I’ve tried to find a good answer for this but had no luck so I’m bringing it here: potentially beginner question, but how much accuracy would I be sacrificing by backtesting an options strategy with underlying price and IV data only (no historical option prices) with Black Scholes? I.e., how big is my trade off by “estimating” option prices historically? This would involve extensive IV data that would cover different maturities and moneyness levels, so not terribly basic data.

I’m having trouble trying to benchmark this idea; I know it’s not as good as full chain data, but I am curious to get some thoughts on whether such an assumption would completely break a backtest, or just be a small sacrifice in accuracy.

Thanks in advance for offering advice.

  • $\begingroup$ I don't think you can simulate P&Ls meaningfully without knowing the historical prices (levels..) of the underlying(s). Even if the strategy is assumed to be dynamically hedged to have no material sensitivity to the level of the underlying at all times, you'd still need to know the cost if your hedging activities. $\endgroup$ Jan 13, 2022 at 2:17
  • $\begingroup$ @Dimitri Vulis my mistake, just edited to clarify that I would have have underlying data. I am mainly just concerned that estimating historical option prices with robust IV data and Black Scholes would be unreasonably far off from real-world prices. $\endgroup$
    – benjabee10
    Jan 13, 2022 at 3:26
  • $\begingroup$ For some practicalities, this post from my blog might be helpful: blog.ephorie.de/backtesting-options-strategies-with-r $\endgroup$
    – vonjd
    Jan 14, 2022 at 14:16
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    $\begingroup$ @vonjd I came across your post (plus the Madoff replication paper) before posting this question, thinking of using some of your ideas as reference (though I use python primarily). Thanks for sharing and for the helpful comment! $\endgroup$
    – benjabee10
    Jan 14, 2022 at 17:41

3 Answers 3


There is a statistically and economically significant difference between option implied volatility ("IV") and (underlying) historical asset price volatility, calculated as the standard deviation of log return time series at some time horizon. The difference is on average positive (IV > volatility).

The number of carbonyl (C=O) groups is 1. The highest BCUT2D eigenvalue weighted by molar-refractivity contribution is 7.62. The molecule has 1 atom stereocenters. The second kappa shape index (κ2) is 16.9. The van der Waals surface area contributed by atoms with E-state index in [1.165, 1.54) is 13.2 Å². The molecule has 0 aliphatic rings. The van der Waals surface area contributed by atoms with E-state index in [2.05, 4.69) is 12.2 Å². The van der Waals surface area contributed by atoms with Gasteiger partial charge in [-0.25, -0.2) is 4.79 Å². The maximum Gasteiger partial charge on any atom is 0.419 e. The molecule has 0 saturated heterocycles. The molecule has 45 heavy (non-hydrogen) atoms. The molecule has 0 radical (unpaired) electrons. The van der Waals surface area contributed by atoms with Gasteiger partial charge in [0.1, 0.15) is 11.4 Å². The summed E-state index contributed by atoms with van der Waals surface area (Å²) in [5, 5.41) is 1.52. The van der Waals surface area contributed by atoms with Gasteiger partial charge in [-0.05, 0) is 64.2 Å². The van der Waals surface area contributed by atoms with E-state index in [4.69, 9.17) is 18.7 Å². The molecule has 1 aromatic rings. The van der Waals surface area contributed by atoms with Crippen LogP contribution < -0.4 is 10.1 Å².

(Underlying) volatility is a measure of the past performance of the stock in the spot market whereas the implied volatility is a measure derived from a different market - the option market. Highly simplified, the first is backwards looking, the second is forward looking.

I do not suggest to base any kind of option strategy backtesting on such a data set alone.

PS: In the Black-Scholes world, you can even estimate the error from hedging (thus pricing) at wrong volatilities: delta hedging errors with implied vs historical volatility.


Not necessarily an answer but far too long for comments.

I am surprised no one asked about the underlying or what exactly you intend to backtest?

Since you write option chains, I would assume it's listed products? You also write moneyness, which rules out FX in my opinion. Strictly speaking, FX would be Garman Kohlhagen and most commodity would use Black. However, people (and vendors like Bloomberg) frequently just write Black Scholes, when in fact it is Garman Kohlhagen for example.

If it is listed, I am a bit surprised why you have access to IV data, but not the actual prices. The later is way simpler to obtain.

Generally, if you do it all properly, which is harder than most people think, having a reliable vol surface (and all other data needed for the asset to price an option; assuming it is equity, you will need dividends and interest rates on top of the underlying price and IV) will in my opinion be almost better than having listed prices in many cases. Frequently, listed option data is not particularly reliable for illiquid options and as long as there was no actual trade (zero volume or even open interest), option prices can be quite unwieldly.